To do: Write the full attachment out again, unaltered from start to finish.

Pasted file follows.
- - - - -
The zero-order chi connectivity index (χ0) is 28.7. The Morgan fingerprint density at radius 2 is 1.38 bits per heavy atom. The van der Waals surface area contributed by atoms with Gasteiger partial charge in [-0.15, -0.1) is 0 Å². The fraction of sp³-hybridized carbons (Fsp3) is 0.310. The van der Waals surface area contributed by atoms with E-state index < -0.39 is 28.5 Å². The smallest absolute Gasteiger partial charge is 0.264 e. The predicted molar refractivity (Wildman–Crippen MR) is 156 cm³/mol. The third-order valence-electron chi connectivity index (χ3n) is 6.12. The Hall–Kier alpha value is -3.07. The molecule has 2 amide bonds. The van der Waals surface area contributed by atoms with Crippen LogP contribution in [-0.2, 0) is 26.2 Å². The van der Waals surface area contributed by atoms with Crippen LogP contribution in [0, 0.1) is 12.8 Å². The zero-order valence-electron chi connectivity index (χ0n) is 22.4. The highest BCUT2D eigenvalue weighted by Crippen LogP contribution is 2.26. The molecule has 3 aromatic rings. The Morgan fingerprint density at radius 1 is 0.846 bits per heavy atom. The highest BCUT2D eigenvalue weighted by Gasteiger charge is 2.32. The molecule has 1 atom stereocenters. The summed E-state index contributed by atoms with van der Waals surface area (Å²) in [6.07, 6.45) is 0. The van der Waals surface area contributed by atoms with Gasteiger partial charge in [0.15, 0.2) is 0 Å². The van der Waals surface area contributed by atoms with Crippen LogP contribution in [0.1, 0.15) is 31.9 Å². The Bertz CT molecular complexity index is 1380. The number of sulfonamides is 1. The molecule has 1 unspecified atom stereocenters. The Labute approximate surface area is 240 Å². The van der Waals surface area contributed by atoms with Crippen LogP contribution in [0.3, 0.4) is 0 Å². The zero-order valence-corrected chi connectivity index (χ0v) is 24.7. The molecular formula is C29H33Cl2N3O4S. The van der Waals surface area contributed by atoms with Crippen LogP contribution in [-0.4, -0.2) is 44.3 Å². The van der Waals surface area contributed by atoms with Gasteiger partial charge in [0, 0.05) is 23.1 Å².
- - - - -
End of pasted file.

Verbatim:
The zero-order chi connectivity index (χ0) is 28.7. The Morgan fingerprint density at radius 2 is 1.38 bits per heavy atom. The van der Waals surface area contributed by atoms with Gasteiger partial charge in [-0.15, -0.1) is 0 Å². The fraction of sp³-hybridized carbons (Fsp3) is 0.310. The van der Waals surface area contributed by atoms with E-state index < -0.39 is 28.5 Å². The smallest absolute Gasteiger partial charge is 0.264 e. The predicted molar refractivity (Wildman–Crippen MR) is 156 cm³/mol. The third-order valence-electron chi connectivity index (χ3n) is 6.12. The Hall–Kier alpha value is -3.07. The molecule has 2 amide bonds. The van der Waals surface area contributed by atoms with Crippen LogP contribution in [-0.2, 0) is 26.2 Å². The van der Waals surface area contributed by atoms with Crippen LogP contribution in [0, 0.1) is 12.8 Å². The zero-order valence-electron chi connectivity index (χ0n) is 22.4. The highest BCUT2D eigenvalue weighted by Crippen LogP contribution is 2.26. The molecule has 3 aromatic rings. The Morgan fingerprint density at radius 1 is 0.846 bits per heavy atom. The highest BCUT2D eigenvalue weighted by Gasteiger charge is 2.32. The molecule has 1 atom stereocenters. The summed E-state index contributed by atoms with van der Waals surface area (Å²) in [6.07, 6.45) is 0. The van der Waals surface area contributed by atoms with Gasteiger partial charge in [0.15, 0.2) is 0 Å². The van der Waals surface area contributed by atoms with Crippen LogP contribution in [0.1, 0.15) is 31.9 Å². The Bertz CT molecular complexity index is 1380. The number of sulfonamides is 1. The molecule has 1 unspecified atom stereocenters. The Labute approximate surface area is 240 Å². The van der Waals surface area contributed by atoms with Crippen LogP contribution in [0.3, 0.4) is 0 Å². The zero-order valence-corrected chi connectivity index (χ0v) is 24.7. The molecular formula is C29H33Cl2N3O4S. The van der Waals surface area contributed by atoms with Crippen LogP contribution in [-0.4, -0.2) is 44.3 Å². The van der Waals surface area contributed by atoms with Gasteiger partial charge in [0, 0.05) is 23.1 Å².